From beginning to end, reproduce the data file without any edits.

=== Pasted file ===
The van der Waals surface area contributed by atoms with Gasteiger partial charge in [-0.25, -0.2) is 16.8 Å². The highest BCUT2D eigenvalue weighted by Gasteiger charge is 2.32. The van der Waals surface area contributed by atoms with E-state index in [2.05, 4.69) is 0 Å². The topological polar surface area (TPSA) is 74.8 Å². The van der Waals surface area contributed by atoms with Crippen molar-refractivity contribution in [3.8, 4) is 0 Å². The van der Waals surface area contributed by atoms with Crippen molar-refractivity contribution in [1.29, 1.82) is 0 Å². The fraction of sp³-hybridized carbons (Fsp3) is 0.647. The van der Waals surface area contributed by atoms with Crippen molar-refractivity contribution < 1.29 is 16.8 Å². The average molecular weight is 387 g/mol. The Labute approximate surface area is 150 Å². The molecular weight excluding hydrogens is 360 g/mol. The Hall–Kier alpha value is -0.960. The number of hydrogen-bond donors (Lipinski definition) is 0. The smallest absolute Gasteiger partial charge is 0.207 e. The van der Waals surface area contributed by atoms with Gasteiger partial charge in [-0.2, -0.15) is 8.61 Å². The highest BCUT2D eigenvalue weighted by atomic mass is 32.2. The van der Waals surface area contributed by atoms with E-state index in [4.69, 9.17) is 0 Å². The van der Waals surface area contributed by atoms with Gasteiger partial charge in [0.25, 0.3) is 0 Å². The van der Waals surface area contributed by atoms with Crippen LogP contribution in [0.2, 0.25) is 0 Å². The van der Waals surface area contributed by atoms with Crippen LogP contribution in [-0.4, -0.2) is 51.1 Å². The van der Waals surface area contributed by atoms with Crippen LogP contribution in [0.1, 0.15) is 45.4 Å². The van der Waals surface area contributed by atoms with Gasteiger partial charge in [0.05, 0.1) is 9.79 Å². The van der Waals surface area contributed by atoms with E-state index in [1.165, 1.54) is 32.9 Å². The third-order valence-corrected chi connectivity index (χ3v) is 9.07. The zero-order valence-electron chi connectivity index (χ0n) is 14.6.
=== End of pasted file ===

The van der Waals surface area contributed by atoms with Gasteiger partial charge in [-0.25, -0.2) is 16.8 Å². The highest BCUT2D eigenvalue weighted by Gasteiger charge is 2.32. The van der Waals surface area contributed by atoms with E-state index in [2.05, 4.69) is 0 Å². The topological polar surface area (TPSA) is 74.8 Å². The van der Waals surface area contributed by atoms with Crippen molar-refractivity contribution in [3.8, 4) is 0 Å². The van der Waals surface area contributed by atoms with Crippen molar-refractivity contribution in [1.29, 1.82) is 0 Å². The fraction of sp³-hybridized carbons (Fsp3) is 0.647. The van der Waals surface area contributed by atoms with Crippen molar-refractivity contribution < 1.29 is 16.8 Å². The average molecular weight is 387 g/mol. The Labute approximate surface area is 150 Å². The molecular weight excluding hydrogens is 360 g/mol. The Hall–Kier alpha value is -0.960. The number of hydrogen-bond donors (Lipinski definition) is 0. The smallest absolute Gasteiger partial charge is 0.207 e. The van der Waals surface area contributed by atoms with Gasteiger partial charge in [-0.2, -0.15) is 8.61 Å². The highest BCUT2D eigenvalue weighted by atomic mass is 32.2. The van der Waals surface area contributed by atoms with E-state index in [4.69, 9.17) is 0 Å². The van der Waals surface area contributed by atoms with Gasteiger partial charge in [0.25, 0.3) is 0 Å². The van der Waals surface area contributed by atoms with Crippen LogP contribution in [0.2, 0.25) is 0 Å². The van der Waals surface area contributed by atoms with Crippen LogP contribution in [-0.4, -0.2) is 51.1 Å². The van der Waals surface area contributed by atoms with Crippen LogP contribution in [0.1, 0.15) is 45.4 Å². The van der Waals surface area contributed by atoms with Gasteiger partial charge in [0.05, 0.1) is 9.79 Å². The van der Waals surface area contributed by atoms with E-state index in [1.165, 1.54) is 32.9 Å². The third-order valence-corrected chi connectivity index (χ3v) is 9.07. The zero-order valence-electron chi connectivity index (χ0n) is 14.6.